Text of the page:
As the bats swoop overhead!
Flying madly.

Black piper on an infinitesimal pipe.
Little lumps that fly in air and have voices indefinite, wildly vindictive;

Wings like bits of umbrella.


Creatures that hang themselves up like an old rag, to sleep;
And disgustingly upside down.

Hanging upside down like rows of disgusting old rags
And grinning in their sleep.

In China the bat is symbol for happiness.

Not for me!

Friday, October 21, 2016

Nature gives to us. Can we give something back?

Robin Wall Kimmerer is Professor of Environmental and Forest Biology at the State University of New York College of Environmental Science and Forestry. She is an enrolled member of the Citizen Potawatomi Nation, and writes passionately and well about the science and beauty of the natural world, and about the human-made threats to its - to our - health and well being. In her most recent book Braiding Sweetgrass: Indigenous Wisdom, Scientific Knowledge and the Teachings of Plants (2013), she talks about human interactions with nature as seen through the lens of the students she teaches:
One otherwise unremarkable morning I gave the students in my General Ecology class a survey. Among other things, they were asked to rate their understanding of the negative interactions between humans and the environment. Nearly every one of the two hundred students said confidently that humans and nature are a bad mix. These were third-year students who had selected a career in environmental protection, so the response was, in a way, not very surprising. They were well schooled in the mechanics of climate change, toxins in the land and water, and the crisis of habitat loss. Later in the survey, they were asked to rate their knowledge of positive interactions between people and land. The median response was “none.” I was stunned. How is it possible that in twenty years of education they cannot think of any beneficial relationships between people and the environment? Perhaps the negative examples they see every day— brownfields, factory farms, suburban sprawl—truncated their ability to see some good between humans and the earth. As the land becomes impoverished, so too does the scope of their vision. When we talked about this after class, I realized that they could not even imagine what beneficial relations between their species and others might look like. How can we begin to move toward ecological and cultural sustainability if we cannot even imagine what the path feels like?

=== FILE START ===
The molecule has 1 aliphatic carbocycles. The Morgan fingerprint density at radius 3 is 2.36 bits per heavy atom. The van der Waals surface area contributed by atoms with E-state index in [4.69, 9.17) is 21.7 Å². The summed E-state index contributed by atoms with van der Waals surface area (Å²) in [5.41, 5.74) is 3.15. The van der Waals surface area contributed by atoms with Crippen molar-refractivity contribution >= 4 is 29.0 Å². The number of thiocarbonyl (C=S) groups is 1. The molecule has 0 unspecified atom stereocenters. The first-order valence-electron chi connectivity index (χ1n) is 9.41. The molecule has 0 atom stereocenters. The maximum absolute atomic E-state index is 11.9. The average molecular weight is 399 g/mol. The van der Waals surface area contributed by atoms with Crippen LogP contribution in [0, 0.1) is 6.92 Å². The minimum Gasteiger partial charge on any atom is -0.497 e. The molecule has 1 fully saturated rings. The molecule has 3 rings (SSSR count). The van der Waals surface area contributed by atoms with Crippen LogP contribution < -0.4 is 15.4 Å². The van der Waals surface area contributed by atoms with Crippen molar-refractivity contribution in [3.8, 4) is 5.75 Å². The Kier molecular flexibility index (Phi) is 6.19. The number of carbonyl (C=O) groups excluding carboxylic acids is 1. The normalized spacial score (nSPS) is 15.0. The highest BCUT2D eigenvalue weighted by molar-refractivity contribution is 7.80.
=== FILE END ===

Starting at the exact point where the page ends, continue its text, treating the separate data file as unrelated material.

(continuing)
I thought about this quote last evening as I read the latest issue of Trout Unlimited magazine. The current issue is all about the effects of climate change on the watersheds that support cold-water species like trout and salmon. All across the country the weather is playing havoc with the health of the streams and rivers that support fish and their food sources. Rivers and the life they support have always had to adapt to drought, fire, hurricanes, and monsoon-like rain events, but climate change is accelerating the rate at which these events occur, making it difficult for aquatic life to recover and adapt.

Whitewater River in Whitewater State Park

I have seen this in Minnesota on the streams that I love to fish. The Whitewater River and its tributaries have seen a series of major flooding events over the last decade. The MN DNR says that "mega-rains" are hitting MN with an increasing frequency all across the state: "These trends are consistent with the expectation that Minnesota and the Upper Midwest will receive more precipitation, and more precipitation from large events, in response to increasing global temperatures and increased available moisture for passing storm systems."

If we don't know know that humans are effecting the climate in negative ways... well, how could we not know? And it is only going to get worse. But the question that interests me at the moment is do we know what a beneficial relationship between us and other species looks like? That's where an organization like Trout Unlimited comes in. All across the country, and all across the state of Minnesota they organize volunteers to improve that habitat that supports trout and salmon. I have participated in volunteer projects on the Vermillion River in Farmington. A mostly dead stream has slowly been transformed into a healthy trout stream. Why does this matter? Because it means that farming practices along the river have to be addressed, wastewater treatment systems have to be improved, and citizens and politicians need to be educated and brought on board to support taking care of the environment. If we are going to do something about climate change this is the way it is going to happen. People have to be connected with the land and the water so they learn to love it and care for it. This is what TU does. This is what a beneficial relationship with the earth looks like.